Monday CoronaBuzz, March 1, 2021: 45 pointers to updates, useful stuff, research news, and more.

Please wear a mask (or even two). Wash your hands. Stay at home if you can. Please be careful. I love you.


St. Thomas Source: V.I. Curator and Arts Advocate Launches Online Archive. “Virgin Islands curator and arts advocate Priscilla Hintz Rivera Knight has launched the USVICOVID19ARTS online archive portal. This online archive seeks to support artists in archiving, preserving and making accessible – virtually and to the public – U.S. Virgin Islands visual and literary artistic responses to the COVID-19 global pandemic.”

The Art Newspaper: Mapping the pandemic’s digital deluge: one academic is trying to collate the online projects of every single museum. “Forget the Year of the Rat, 2020 should go down in history as the Year of the Digital. As lockdowns spread across the world, online events began stacking up….A few websites popped up in an attempt to gather these events into one place, including the English sites Culture Fix, from the digital agency Substrakt, and Cultural Digital: Streams, by Chris Unitt, the founder of the digital agency One Further, with several more in other languages. One of the most comprehensive and international of these aggregation sites is a map of museums’ digital initiatives during the pandemic.”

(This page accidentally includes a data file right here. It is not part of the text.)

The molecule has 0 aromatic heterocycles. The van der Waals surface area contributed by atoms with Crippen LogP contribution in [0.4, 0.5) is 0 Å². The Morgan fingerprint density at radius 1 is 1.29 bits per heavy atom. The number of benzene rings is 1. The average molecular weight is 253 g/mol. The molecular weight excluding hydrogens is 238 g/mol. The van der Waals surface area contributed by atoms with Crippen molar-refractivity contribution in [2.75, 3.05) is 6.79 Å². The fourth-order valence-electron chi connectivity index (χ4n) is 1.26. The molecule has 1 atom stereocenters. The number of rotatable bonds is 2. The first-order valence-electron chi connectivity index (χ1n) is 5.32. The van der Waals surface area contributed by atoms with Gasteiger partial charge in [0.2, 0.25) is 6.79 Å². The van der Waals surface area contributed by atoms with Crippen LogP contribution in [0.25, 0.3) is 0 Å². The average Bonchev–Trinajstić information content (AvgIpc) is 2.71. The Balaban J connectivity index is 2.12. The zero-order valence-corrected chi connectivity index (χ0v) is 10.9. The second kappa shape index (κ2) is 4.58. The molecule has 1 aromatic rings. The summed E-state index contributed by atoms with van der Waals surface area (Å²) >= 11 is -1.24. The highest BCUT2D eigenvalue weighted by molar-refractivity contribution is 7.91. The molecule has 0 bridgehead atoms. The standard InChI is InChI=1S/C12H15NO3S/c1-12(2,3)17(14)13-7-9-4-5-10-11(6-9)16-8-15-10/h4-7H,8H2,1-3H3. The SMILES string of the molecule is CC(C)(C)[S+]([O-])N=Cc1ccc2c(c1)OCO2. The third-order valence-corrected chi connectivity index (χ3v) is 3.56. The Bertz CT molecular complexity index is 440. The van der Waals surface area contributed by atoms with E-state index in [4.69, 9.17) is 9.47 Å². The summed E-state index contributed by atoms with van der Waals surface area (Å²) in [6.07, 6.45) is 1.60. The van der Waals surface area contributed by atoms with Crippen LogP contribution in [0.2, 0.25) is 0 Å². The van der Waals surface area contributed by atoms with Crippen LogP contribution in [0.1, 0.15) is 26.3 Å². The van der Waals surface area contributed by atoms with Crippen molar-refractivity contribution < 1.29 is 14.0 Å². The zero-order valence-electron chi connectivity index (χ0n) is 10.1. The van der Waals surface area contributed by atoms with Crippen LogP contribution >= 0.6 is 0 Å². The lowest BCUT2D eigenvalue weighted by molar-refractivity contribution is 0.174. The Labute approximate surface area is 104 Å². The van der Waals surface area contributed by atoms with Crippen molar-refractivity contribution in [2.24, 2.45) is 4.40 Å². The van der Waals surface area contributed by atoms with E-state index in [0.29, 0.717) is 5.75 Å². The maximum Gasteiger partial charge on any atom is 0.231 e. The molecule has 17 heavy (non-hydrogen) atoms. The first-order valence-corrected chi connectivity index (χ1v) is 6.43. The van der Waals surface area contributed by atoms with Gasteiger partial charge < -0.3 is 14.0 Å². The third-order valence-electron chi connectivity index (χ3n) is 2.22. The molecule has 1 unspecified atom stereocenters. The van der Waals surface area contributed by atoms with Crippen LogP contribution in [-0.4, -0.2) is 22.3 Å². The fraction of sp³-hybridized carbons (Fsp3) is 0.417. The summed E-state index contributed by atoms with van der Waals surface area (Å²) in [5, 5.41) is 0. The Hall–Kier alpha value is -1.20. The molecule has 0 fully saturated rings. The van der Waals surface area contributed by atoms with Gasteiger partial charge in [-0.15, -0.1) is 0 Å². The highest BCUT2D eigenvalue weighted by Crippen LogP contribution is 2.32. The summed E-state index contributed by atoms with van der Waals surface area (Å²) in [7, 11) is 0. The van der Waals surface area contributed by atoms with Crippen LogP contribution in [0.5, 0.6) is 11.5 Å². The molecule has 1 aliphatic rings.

Fox Reno: State health department launches new vaccine tool to support statewide response. “The Nevada Department of Health and Human Services announced the MTX/Salesforce Vaccine Management tool using a Salesforce platform is now live and being used to support vaccination efforts.”

WSAW: DHS launches COVID-19 vaccine provider map. “The Wisconsin Department of Health Services has launched a new tool to help people connect with COVID-19 vaccine providers. DHS explains the new vaccine provider map is designed to improve transparency in the vaccine distribution process, by identifying where vaccine is being sent across the state. It is also intended to help people easily find and connect with vaccine providers in their area.”


BBC: Covid-19: India in a ‘delicate phase’ of its coronavirus battle as cases surge. “In early February, physicians in Amravati district, some 700km (435 miles) from India’s commercial capital, Mumbai, noticed a sudden surge in the number of people suffering from Covid-19. Life in this cotton-growing district in the western state of Maharashtra had almost returned to normal after the first wave of infections last summer. The ICUs of the 1,600-bed state-run hospital and half-a-dozen private hospitals were nearly empty.”


Washington Post: Among Latino immigrants, false vaccine claims are spreading as fast as the virus. “Latinos face higher chances of being infected by the coronavirus, getting hospitalized and dying of ­covid-19 but are twice as likely to lack the health insurance to afford treatment. They have suffered the sharpest drop in employment since March, and many who have held onto jobs are essential workers who risk exposure every day. Yet they also appear to be getting vaccinated at very low rates.”